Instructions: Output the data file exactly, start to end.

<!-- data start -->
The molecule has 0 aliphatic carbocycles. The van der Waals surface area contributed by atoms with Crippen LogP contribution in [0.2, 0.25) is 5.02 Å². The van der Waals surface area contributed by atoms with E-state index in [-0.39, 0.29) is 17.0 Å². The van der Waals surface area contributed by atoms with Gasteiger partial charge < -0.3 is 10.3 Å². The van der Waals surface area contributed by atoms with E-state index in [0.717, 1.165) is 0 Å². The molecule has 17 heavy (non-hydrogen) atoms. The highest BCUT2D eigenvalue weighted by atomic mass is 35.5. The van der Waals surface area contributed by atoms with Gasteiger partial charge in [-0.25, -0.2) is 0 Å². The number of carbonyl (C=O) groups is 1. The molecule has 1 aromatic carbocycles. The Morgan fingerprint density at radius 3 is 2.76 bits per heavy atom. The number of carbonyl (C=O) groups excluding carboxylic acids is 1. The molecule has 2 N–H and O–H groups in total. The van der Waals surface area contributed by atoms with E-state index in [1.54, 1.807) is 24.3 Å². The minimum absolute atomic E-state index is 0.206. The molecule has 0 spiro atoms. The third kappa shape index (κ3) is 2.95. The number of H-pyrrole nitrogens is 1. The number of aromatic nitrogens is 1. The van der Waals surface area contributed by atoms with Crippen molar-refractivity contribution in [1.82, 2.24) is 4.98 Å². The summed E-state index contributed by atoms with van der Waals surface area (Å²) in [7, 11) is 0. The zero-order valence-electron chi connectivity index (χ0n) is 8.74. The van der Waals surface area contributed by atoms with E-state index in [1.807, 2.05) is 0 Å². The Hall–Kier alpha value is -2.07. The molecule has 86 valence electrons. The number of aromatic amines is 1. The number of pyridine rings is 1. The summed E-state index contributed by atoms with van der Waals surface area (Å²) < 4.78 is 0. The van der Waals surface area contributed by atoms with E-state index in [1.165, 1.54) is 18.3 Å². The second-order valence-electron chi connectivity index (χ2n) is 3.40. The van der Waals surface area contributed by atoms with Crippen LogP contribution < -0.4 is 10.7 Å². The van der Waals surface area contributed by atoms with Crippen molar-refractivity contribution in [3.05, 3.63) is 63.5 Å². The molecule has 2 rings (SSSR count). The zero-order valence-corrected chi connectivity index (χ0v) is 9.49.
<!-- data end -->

The molecule has 0 aliphatic carbocycles. The van der Waals surface area contributed by atoms with Crippen LogP contribution in [0.2, 0.25) is 5.02 Å². The van der Waals surface area contributed by atoms with E-state index in [-0.39, 0.29) is 17.0 Å². The van der Waals surface area contributed by atoms with Gasteiger partial charge < -0.3 is 10.3 Å². The van der Waals surface area contributed by atoms with E-state index in [0.717, 1.165) is 0 Å². The molecule has 17 heavy (non-hydrogen) atoms. The highest BCUT2D eigenvalue weighted by atomic mass is 35.5. The van der Waals surface area contributed by atoms with Gasteiger partial charge in [-0.25, -0.2) is 0 Å². The number of carbonyl (C=O) groups is 1. The molecule has 1 aromatic carbocycles. The Morgan fingerprint density at radius 3 is 2.76 bits per heavy atom. The number of carbonyl (C=O) groups excluding carboxylic acids is 1. The molecule has 2 N–H and O–H groups in total. The van der Waals surface area contributed by atoms with E-state index in [1.54, 1.807) is 24.3 Å². The minimum absolute atomic E-state index is 0.206. The molecule has 0 spiro atoms. The third kappa shape index (κ3) is 2.95. The number of H-pyrrole nitrogens is 1. The number of aromatic nitrogens is 1. The van der Waals surface area contributed by atoms with Crippen molar-refractivity contribution in [1.82, 2.24) is 4.98 Å². The summed E-state index contributed by atoms with van der Waals surface area (Å²) in [7, 11) is 0. The zero-order valence-electron chi connectivity index (χ0n) is 8.74. The van der Waals surface area contributed by atoms with E-state index in [1.807, 2.05) is 0 Å². The Hall–Kier alpha value is -2.07. The molecule has 86 valence electrons. The number of aromatic amines is 1. The number of pyridine rings is 1. The summed E-state index contributed by atoms with van der Waals surface area (Å²) < 4.78 is 0. The van der Waals surface area contributed by atoms with E-state index in [1.165, 1.54) is 18.3 Å². The second-order valence-electron chi connectivity index (χ2n) is 3.40. The van der Waals surface area contributed by atoms with Crippen LogP contribution < -0.4 is 10.7 Å². The van der Waals surface area contributed by atoms with Crippen molar-refractivity contribution in [3.05, 3.63) is 63.5 Å². The molecule has 2 rings (SSSR count). The zero-order valence-corrected chi connectivity index (χ0v) is 9.49.